Kachang adalah sebuah istilah yang ditujukan kepada semua jenis kacang-kacangan, yang sebagian besar ditanam; yang meliputi kachang china (Dolichos sinensis), kachang putih (Dolichos katjang), k. ka-karah (D. lignosus), k. kechil (Phaseolus radiatus), k. ka-karah gatal (Dolichos pruriens) dan lainnya. Kachang tanah (Arachis hypogaea) berasal dari kelas berbeda, disebut akar granulosa (atau, menurut beberapa orang, polong-polongan yang mengubur diri) dari sebuah tumbuhan dengan bunga papilionaceous yang berwarna kuning, dedaunan yang memiliki beberapa kemiripan dengan clover, namun hanya dua, dan, seperti hal tersebut, menyediakan pakan beras untuk sapi. Biji-bijian seringakli disantap dalam keadaan telah digoreng atau dikeringkan, sehingga umum disebut sebagai kachang goring.
UBI RAMBAT sunting
Ragam akar ubi rambat atau sejenis kentang, dengan nama umum ubi, nyaris tiada akhirnya; dioscorea umum disebut ubi kechil, dan convolvulus ubi gadang (besar); yang bagi beberapa orang menyebutnya sebagai ubi rambat Tiongkok di Bencoolen, yang memiliki berat sebesar empat puluh pound, terdiri dari jenis warna putih dan ungu. Buah trong (melongena), merupakan satu jenis terong, banyak disantap oleh penduduk asli, dipotong dan digoreng. Santapan tersebut umum dikenal dengan nama brinjals, dari kata beringelhas dalam bahasa Portugis.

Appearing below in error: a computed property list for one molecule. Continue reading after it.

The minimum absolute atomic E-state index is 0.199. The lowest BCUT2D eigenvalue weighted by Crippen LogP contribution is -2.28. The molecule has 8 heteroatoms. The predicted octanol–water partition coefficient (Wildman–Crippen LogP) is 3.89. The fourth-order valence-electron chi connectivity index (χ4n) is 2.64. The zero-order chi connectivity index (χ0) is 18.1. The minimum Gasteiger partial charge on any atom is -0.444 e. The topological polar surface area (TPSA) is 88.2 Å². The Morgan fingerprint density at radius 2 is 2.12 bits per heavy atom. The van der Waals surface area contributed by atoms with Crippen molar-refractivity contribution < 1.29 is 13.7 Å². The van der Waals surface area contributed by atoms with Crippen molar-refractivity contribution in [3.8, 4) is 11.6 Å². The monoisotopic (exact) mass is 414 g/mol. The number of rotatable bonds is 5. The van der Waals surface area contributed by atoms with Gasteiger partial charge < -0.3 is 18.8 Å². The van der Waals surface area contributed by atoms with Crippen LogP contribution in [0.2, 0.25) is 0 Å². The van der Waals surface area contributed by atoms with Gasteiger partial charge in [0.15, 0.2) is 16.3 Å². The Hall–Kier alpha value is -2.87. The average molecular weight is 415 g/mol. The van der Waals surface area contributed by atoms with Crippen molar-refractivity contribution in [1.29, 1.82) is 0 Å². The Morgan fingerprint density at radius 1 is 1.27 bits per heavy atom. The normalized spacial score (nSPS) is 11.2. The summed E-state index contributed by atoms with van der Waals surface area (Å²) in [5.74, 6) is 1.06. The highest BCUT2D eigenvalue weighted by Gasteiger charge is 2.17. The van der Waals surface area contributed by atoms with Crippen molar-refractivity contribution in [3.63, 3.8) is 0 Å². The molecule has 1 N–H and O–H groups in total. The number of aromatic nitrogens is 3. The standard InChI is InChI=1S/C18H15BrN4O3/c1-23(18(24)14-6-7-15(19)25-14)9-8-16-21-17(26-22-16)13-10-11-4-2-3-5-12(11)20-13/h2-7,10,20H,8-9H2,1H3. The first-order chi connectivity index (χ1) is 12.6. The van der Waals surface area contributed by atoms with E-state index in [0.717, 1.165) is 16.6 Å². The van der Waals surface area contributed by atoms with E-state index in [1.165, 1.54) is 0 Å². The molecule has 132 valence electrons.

TAMBAHAN PEWARNA sunting
PLATE 8. Marsdenia tinctoria, ATAU INDIGO BERDAUN BESAR.
E.W. Marsden delt. Swaine fct.
Diterbitkan oleh W. Marsden, 1810.
Tarum atau indigo (Indigofera tinctoria) merupakan bahan pewarna yang mereka pakai, perdu tersebut seringkali ditemukan di tempat-tempat penanaman mereka; namun mereka tak mengolahnya menjadi bahan padat, sebagaimana praktek di tempat lain. Tangkai dan cabang direndam selama beberapa hari dalam air untuk pelunakan dan maserasi. Mereka kemudian merebusnya, dan mengerjakannya dengan tangan mereka dengan sejumlah kecil chunam (cairan encer, dari kerang), dengan dedaunan paku sabba (sebuah spesies pakis) untuk menyelaraskan warna. Setelah itu, bahan tersebut dikeringkan, dan dipakai dalam keadaan cair.